This is a response to Nancy Flanagan’s misleading post on her Education Week blog about the Opportunity Culture work, dated May 5, 2012.
Wow! Let us start by strongly urging any readers of Ms. Flanagan’s write up of the Opportunity Culture idea to take a look at Public Impact’s actual materials at www.OpportunityCulture.org. Or if you’re in a hurry, see the infographic here https://opportunityculture.org/infographic/. If you’re a good teacher who wants to grow to excellence, an excellent teacher who wants to help more students, or a school leader who wants to help those teachers, see if there are ideas there that can help you and your school improve. See what we’re really proposing, rather than Ms. Flanagan’s surprisingly bitter caricature.
Here’s what we have in mind: schools that want excellence in every classroom give teachers who’ve demonstrated success voluntary, paid opportunities to help more students. Use a wide variety of models to do that, ones that you think might work in your schools – the 20+ that we’ve laid out, but also others that teachers themselves devise. As long as excellent, accountable teachers help more students – and get paid for it – within available budgets, we’re eager to see educators try many approaches.
In suggesting these strategies, we aren’t, as Ms. Flanagan asserts, “disparaging” the goal of “making more excellent teachers.” In fact, we actively encourage schools to think about how to reallocate teachers’ time, not just to reach more students, but for other goals like professional development, team collaboration and planning. It’s not either-or: school design teams will need to reallocate time for goals and approaches that fit their values and needs. For example, elementary schools that let teachers specialize and have kids learn digitally for just about an hour per day can create 8 hours of time weekly for teachers to collaborate and plan. Secondary schools can add 3 – 4 hours per week of planning / collaboration time using similar tactics. See our school models to learn more.
Ms. Flanagan emphasizes a couple of the approaches we explore – simple increases in class sizes and remotely located teachers filling gaps that schools can’t fill with in-person excellent teachers. But teams of educators working in schools, not Ms. Flanagan, need to decide which approaches will work best for their students and teachers. We’d be shocked if such a team would take the extreme step that worries Ms. Flanagan – raising 1st grade class sizes from 20 to 34. But that team might well devise other ways for an excellent 1st grade teacher to help more than 20 students. We go out of our way to note that design teams must make choices that fit the students’ ages (and other characteristics) and teachers, since these options might apply differently to elementary and secondary schools and different student groups.
As for her assertion that we’re “glorifying remote delivery of content” – of course we’d all prefer in-person excellent teachers. Remote delivery only makes sense when that’s not an option – as it isn’t for far too many students today, especially in specialized and advanced subjects and schools with devastating teacher shortages, such as in many rural areas.
Ms. Flanagan doesn’t even mention the many other ways great teachers could help more students – like specializing in their best subjects and roles, leading and developing teams of other educators to provide excellent instruction in multiple classrooms, or using age-appropriate amounts of digital learning to free their time to teach more students and focus on higher-order learning. See here for an overview of all the models.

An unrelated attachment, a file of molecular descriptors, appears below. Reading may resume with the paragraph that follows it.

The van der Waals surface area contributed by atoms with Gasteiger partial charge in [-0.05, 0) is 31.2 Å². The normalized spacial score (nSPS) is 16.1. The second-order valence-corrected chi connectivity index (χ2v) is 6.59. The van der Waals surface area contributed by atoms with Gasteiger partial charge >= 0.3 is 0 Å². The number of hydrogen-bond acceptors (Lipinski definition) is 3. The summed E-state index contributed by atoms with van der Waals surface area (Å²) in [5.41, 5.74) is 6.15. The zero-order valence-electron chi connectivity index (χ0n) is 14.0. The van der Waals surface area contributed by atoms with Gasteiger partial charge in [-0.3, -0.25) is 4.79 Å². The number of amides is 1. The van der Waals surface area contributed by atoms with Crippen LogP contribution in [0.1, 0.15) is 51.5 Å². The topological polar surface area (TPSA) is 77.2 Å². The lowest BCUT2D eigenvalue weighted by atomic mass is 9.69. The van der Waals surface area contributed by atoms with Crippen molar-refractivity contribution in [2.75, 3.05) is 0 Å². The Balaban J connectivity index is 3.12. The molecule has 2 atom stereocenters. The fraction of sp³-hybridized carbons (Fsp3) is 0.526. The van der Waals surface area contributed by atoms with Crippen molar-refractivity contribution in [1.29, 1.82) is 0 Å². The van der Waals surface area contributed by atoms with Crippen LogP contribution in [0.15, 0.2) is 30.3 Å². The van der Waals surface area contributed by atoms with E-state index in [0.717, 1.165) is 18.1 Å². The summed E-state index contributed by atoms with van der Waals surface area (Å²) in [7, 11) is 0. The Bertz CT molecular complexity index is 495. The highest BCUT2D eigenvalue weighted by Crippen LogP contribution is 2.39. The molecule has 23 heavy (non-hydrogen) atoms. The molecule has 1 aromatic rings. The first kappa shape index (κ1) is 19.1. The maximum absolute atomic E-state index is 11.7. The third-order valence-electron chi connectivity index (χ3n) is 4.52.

Perhaps she thought they might sound a little too attractive to accomplished teachers. Or that when you see this whole package, it’s obvious our proposals have nothing to do with Ms. Flanagan’s bugaboos, like “privatizing services” or “plugging charters.” Huh?
Equally troubling about her post, though, is how eager Ms. Flanagan seems to cast doubt on the notion that teachers vary in their effectiveness, which she calls a “faux statistic.” Of course, measuring teacher effectiveness presents challenges, and our work encourages schools to define excellence in well-rounded ways. But repeated research by respected academics leaves little doubt that teachers differ in the learning they enable their students to achieve. Today, excellent teachers just don’t get to help more kids (or to earn more money). And that goes for non-tested grades and subjects as well. We’re not just talking, as Ms. Flanagan inaccurately asserts, about the top 25 percent within each school. But within a district or state, why not recognize excellent teachers and give them the chance to help more students, help other teachers learn the craft, and earn more? Today, these opportunities are all too rare, contrary to Ms. Flanagan’s assertion that districts have been doing this kind of thing “all along.”
Indeed, if schools are doing this and not paying teachers more, teachers stand up: schools are picking your pockets, and you deserve more. Take a look at the rest of OpportunityCulture.org. We welcome genuine feedback about what works for you and what else you need to build an Opportunity Culture for teachers and children.
If teachers achieving excellence gain more power over school cultures, and the ability to help more students and peers learn to achieve similarly, a culture of “excellence by all” will take root. We hope this will enable much broader autonomy and respect for teachers, akin to nations like Finland that are highly selective about who can teach.